"When we are treating in areas close to critical structures like the spinal cord or the optic nerve, we need the level of precision that we can get with Novalis Tx. It offers us unparalleled image-guidance tools and treatment beam sculpting capabilities, so we can accurately target lesions while protecting the patient's healthy tissues during a SBRT or radiosurgery procedure," Fuss said.

"I am proud to say that OHSU is among the leaders in IGRT. The depth of our IGRT services is without doubt first class," he added. "With the addition of Novalis Tx, we have entered a new age of medicine, making ultra-precise radiation therapy a real alternative to conventional surgery for some of the patients in our community."

The American Cancer Society estimates that, in the United States this year, doctors will diagnose 1,437,180 new cancer cases; over 19,000 will occur in the state of Oregon, and another 32,380 in the state of Washington.


The OHSU Cancer Institute is the only National Cancer Institute-designated center between Sacramento and Seattle. It comprises some 200 clinical researchers, basic scientists and population scientists who work together to translate scientific discoveries into longer and better lives for Oregon's cancer patients. In the lab, basic scientists examine cancer cells and normal cells to uncover molecular abnormalities that cause the disease. This basic science informs more than 300 clinical trials conducted at the OHSU Cancer Institute. The Oregon Health & Science University is the state's only health and research university, and Oregon's only academic health center. OHSU is Portland's largest employer and the fourth largest in Oregon (excluding government), with 12,400 employees. OHSU serves patients from every corner of the state, and is a conduit for learning for more than 3,400 students and trainees. OHSU is the source of more than 200 community outreach programs that bring health and education services to every county in the state.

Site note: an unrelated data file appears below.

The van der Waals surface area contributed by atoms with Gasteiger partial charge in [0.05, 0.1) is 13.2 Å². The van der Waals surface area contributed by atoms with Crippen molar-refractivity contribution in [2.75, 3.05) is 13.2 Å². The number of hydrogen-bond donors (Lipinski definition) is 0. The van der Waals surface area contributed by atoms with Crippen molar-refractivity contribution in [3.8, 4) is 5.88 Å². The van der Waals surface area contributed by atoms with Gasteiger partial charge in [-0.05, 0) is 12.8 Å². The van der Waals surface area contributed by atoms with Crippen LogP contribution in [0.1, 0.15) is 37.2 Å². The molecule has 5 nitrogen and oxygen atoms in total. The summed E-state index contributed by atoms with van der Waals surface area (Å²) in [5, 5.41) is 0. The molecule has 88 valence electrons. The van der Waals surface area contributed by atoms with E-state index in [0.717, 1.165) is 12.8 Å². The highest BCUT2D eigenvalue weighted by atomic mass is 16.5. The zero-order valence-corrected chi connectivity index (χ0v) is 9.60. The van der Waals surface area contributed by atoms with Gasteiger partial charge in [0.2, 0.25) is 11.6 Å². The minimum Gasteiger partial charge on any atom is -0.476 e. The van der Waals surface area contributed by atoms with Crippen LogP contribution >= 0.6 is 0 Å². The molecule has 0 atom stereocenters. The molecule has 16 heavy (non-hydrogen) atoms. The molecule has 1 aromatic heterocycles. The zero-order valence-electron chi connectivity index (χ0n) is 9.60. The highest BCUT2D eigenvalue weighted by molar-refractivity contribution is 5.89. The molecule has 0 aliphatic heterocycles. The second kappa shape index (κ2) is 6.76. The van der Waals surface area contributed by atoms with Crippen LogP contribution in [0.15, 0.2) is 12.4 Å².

Varian Medical Systems, Inc., of Palo Alto, California, is the world's leading manufacturer of medical devices and software for treating cancer and other medical conditions with radiotherapy, radiosurgery, proton therapy, and brachytherapy. The company supplies informatics software for managing comprehensive cancer clinics, radiotherapy centers and medical oncology practices. Varian is a premier supplier of tubes and digital detectors for X- ray imaging in medical, scientific, and industrial applications and also supplies X-ray imaging products for cargo screening and industrial inspection. Varian Medical Systems employs approximately 4,800 people who are located at manufacturing sites in North America and Europe and in its 60 sales and support offices around the world. For more information, visit http://www.varian.com/.

(1) Lagerwaard FJ, Haasbeek, CJ, Smit, EF, Slotman MD, and Senan S. Outcomes Of Risk-Adapted Fractionated Stereotactic Radiotherapy For Stage I Non-Small-Cell Lung Cancer. Int. J. Radiation Oncology Biol. Phys., Vol. 70, No. 3, pp. 685-692, 2008


   Oregon Health & Science University
   Christine Decker, 503-494-8231

   Varian Medical Systems
   Meryl Ginsberg, 650-424-6444

SOURCE: Varian Medical Systems, Inc.; The OHSU Cancer Institute

CONTACT: Christine Decker of Oregon Health & Science University,
+1-503-494-8231, deckerch@ohsu.edu; or Meryl Ginsberg of Varian Medical
Systems, +1-650-424-6444, meryl.ginsberg@varian.com

Web site: http://www.varian.com/